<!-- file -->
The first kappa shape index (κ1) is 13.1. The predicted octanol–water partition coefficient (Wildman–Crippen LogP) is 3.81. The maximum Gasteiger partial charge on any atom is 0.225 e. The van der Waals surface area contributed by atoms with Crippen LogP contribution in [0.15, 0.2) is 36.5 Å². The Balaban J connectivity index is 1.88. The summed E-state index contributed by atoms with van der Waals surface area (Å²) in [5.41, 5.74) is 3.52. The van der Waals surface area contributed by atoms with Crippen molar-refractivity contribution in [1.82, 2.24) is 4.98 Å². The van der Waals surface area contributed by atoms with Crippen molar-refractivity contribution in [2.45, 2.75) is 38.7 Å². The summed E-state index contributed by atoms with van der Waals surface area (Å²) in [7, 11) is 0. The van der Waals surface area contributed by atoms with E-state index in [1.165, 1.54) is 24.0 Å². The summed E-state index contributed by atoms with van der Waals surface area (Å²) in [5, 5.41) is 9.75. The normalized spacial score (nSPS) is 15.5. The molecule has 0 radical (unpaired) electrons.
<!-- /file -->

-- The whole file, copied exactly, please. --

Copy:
The first kappa shape index (κ1) is 13.1. The predicted octanol–water partition coefficient (Wildman–Crippen LogP) is 3.81. The maximum Gasteiger partial charge on any atom is 0.225 e. The van der Waals surface area contributed by atoms with Crippen LogP contribution in [0.15, 0.2) is 36.5 Å². The Balaban J connectivity index is 1.88. The summed E-state index contributed by atoms with van der Waals surface area (Å²) in [5.41, 5.74) is 3.52. The van der Waals surface area contributed by atoms with Crippen molar-refractivity contribution in [1.82, 2.24) is 4.98 Å². The van der Waals surface area contributed by atoms with Crippen molar-refractivity contribution in [2.45, 2.75) is 38.7 Å². The summed E-state index contributed by atoms with van der Waals surface area (Å²) in [7, 11) is 0. The van der Waals surface area contributed by atoms with E-state index in [1.165, 1.54) is 24.0 Å². The summed E-state index contributed by atoms with van der Waals surface area (Å²) in [5, 5.41) is 9.75. The normalized spacial score (nSPS) is 15.5. The molecule has 0 radical (unpaired) electrons.